The Ninth Circuit held that “the prosecution’s failure to disclose that Reilly had a history of mistaken identifications violated Brady v. Maryland, and the California courts’ decision to the contrary was an unreasonable application of Brady.” The circuit court required “the State of California to release Aguilar from custody unless it grants him a new trial to commence within a reasonable period of time to be determined by the district court.” 

The case is correctly decided, though it does not go to the heart of what is wrong with scent identifications as used by U.S. law enforcement and accepted all too often by U.S. courts.  As has been argued elsewhere, scent lineups can be conducted in a rigorous manner in carefully controlled environments, preferably with multiple dogs, but that is not being done in the U.S. (except perhaps in some FBI investigations).  It is our opinion that even had there been no mistakes in Reilly’s history, no verifiable false positives, the sort of procedure used by D’Allura with Reilly should not be admissible in any case.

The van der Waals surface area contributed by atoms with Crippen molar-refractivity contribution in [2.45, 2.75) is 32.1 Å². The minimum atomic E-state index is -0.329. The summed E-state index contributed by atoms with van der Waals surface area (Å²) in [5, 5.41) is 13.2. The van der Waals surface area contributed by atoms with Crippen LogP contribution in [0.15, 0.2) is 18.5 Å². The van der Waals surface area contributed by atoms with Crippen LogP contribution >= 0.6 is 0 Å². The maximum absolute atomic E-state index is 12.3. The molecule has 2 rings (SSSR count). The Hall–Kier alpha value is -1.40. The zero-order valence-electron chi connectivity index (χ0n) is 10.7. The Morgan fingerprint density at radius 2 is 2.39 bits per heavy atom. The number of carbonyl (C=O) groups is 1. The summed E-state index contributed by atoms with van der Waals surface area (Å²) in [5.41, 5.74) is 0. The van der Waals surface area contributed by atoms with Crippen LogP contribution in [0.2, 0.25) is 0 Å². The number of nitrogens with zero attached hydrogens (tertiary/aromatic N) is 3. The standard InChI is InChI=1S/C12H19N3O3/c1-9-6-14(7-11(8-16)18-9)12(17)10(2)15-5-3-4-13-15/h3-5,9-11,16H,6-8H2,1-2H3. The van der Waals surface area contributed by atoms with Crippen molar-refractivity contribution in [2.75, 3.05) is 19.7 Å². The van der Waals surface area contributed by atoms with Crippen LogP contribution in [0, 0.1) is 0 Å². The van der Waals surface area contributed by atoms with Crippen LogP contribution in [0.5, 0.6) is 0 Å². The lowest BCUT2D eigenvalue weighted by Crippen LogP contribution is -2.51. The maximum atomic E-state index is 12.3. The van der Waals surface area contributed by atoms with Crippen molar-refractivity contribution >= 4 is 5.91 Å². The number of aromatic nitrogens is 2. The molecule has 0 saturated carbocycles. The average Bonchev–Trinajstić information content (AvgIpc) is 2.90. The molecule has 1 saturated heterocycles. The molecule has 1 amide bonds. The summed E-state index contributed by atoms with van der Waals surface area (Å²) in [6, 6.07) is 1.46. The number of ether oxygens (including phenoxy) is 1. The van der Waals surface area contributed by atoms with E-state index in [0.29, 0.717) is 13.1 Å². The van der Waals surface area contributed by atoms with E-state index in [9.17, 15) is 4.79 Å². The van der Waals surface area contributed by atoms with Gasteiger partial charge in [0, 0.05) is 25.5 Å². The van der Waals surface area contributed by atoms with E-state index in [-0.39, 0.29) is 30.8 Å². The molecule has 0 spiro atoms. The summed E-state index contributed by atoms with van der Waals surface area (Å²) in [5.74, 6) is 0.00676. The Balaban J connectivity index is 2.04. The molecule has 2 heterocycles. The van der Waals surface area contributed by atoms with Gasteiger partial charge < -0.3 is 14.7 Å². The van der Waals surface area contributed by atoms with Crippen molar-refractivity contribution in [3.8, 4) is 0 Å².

Aguilar v. Woodford, 06-cv-00554 (9th Cir. 2013)

This blog was written by John Ensminger and L.E. Papet.  The authors thank Daniëlle Bes for comments on the case.